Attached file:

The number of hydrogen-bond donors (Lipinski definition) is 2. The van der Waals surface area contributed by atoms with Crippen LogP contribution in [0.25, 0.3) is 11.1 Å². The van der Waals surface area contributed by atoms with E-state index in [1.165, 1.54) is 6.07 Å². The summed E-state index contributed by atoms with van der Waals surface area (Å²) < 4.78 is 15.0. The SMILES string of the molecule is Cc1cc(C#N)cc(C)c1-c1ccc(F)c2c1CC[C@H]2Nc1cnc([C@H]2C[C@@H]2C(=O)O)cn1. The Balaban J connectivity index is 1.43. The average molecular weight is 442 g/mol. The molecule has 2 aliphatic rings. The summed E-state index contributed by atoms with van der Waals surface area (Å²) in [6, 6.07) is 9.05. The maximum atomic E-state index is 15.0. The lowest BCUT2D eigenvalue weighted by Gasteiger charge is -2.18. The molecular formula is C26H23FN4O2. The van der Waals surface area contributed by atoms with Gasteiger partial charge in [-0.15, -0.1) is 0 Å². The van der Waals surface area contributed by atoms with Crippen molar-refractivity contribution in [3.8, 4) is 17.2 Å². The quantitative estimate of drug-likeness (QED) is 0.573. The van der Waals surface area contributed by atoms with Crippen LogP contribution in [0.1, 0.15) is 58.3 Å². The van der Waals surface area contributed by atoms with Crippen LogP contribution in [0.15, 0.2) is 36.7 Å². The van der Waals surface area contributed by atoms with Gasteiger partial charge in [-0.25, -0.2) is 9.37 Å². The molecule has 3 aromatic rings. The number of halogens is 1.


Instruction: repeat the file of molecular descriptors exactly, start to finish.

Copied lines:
The number of hydrogen-bond donors (Lipinski definition) is 2. The van der Waals surface area contributed by atoms with Crippen LogP contribution in [0.25, 0.3) is 11.1 Å². The van der Waals surface area contributed by atoms with E-state index in [1.165, 1.54) is 6.07 Å². The summed E-state index contributed by atoms with van der Waals surface area (Å²) < 4.78 is 15.0. The SMILES string of the molecule is Cc1cc(C#N)cc(C)c1-c1ccc(F)c2c1CC[C@H]2Nc1cnc([C@H]2C[C@@H]2C(=O)O)cn1. The Balaban J connectivity index is 1.43. The average molecular weight is 442 g/mol. The molecule has 2 aliphatic rings. The summed E-state index contributed by atoms with van der Waals surface area (Å²) in [6, 6.07) is 9.05. The maximum atomic E-state index is 15.0. The lowest BCUT2D eigenvalue weighted by Gasteiger charge is -2.18. The molecular formula is C26H23FN4O2. The van der Waals surface area contributed by atoms with Gasteiger partial charge in [-0.15, -0.1) is 0 Å². The van der Waals surface area contributed by atoms with Crippen molar-refractivity contribution in [3.8, 4) is 17.2 Å². The quantitative estimate of drug-likeness (QED) is 0.573. The van der Waals surface area contributed by atoms with Crippen LogP contribution in [0.1, 0.15) is 58.3 Å². The van der Waals surface area contributed by atoms with Crippen LogP contribution in [0.15, 0.2) is 36.7 Å². The van der Waals surface area contributed by atoms with Gasteiger partial charge in [-0.25, -0.2) is 9.37 Å². The molecule has 3 aromatic rings. The number of halogens is 1.